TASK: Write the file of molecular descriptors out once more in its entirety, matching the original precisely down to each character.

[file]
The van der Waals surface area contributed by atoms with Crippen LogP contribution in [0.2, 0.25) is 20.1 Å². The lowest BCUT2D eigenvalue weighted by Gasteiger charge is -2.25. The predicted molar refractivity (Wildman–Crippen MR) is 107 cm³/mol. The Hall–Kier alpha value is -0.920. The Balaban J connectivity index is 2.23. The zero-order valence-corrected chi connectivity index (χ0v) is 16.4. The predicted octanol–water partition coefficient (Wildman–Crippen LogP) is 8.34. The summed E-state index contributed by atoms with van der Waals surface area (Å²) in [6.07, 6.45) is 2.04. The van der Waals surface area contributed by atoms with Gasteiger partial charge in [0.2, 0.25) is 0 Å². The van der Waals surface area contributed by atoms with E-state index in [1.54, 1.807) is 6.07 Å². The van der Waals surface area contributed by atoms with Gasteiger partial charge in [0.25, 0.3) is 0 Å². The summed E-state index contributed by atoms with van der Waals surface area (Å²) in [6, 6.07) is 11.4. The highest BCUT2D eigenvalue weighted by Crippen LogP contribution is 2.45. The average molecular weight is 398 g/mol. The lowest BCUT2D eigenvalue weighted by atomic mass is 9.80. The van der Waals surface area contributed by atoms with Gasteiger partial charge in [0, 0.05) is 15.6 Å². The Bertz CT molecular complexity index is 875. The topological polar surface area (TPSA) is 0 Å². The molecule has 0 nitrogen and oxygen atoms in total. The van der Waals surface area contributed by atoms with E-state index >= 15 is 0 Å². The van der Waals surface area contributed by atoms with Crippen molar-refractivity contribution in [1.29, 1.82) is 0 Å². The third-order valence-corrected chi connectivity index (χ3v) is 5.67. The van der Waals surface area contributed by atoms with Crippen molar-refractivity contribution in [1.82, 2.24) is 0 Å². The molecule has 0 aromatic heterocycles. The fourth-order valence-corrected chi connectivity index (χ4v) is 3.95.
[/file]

The van der Waals surface area contributed by atoms with Crippen LogP contribution in [0.2, 0.25) is 20.1 Å². The lowest BCUT2D eigenvalue weighted by Gasteiger charge is -2.25. The predicted molar refractivity (Wildman–Crippen MR) is 107 cm³/mol. The Hall–Kier alpha value is -0.920. The Balaban J connectivity index is 2.23. The zero-order valence-corrected chi connectivity index (χ0v) is 16.4. The predicted octanol–water partition coefficient (Wildman–Crippen LogP) is 8.34. The summed E-state index contributed by atoms with van der Waals surface area (Å²) in [6.07, 6.45) is 2.04. The van der Waals surface area contributed by atoms with Gasteiger partial charge in [0.2, 0.25) is 0 Å². The van der Waals surface area contributed by atoms with E-state index in [1.54, 1.807) is 6.07 Å². The van der Waals surface area contributed by atoms with Gasteiger partial charge in [0.25, 0.3) is 0 Å². The summed E-state index contributed by atoms with van der Waals surface area (Å²) in [6, 6.07) is 11.4. The highest BCUT2D eigenvalue weighted by Crippen LogP contribution is 2.45. The average molecular weight is 398 g/mol. The lowest BCUT2D eigenvalue weighted by atomic mass is 9.80. The van der Waals surface area contributed by atoms with Gasteiger partial charge in [0, 0.05) is 15.6 Å². The Bertz CT molecular complexity index is 875. The topological polar surface area (TPSA) is 0 Å². The molecule has 0 nitrogen and oxygen atoms in total. The van der Waals surface area contributed by atoms with E-state index >= 15 is 0 Å². The van der Waals surface area contributed by atoms with Crippen molar-refractivity contribution in [1.29, 1.82) is 0 Å². The third-order valence-corrected chi connectivity index (χ3v) is 5.67. The van der Waals surface area contributed by atoms with Crippen molar-refractivity contribution in [1.82, 2.24) is 0 Å². The molecule has 0 aromatic heterocycles. The fourth-order valence-corrected chi connectivity index (χ4v) is 3.95.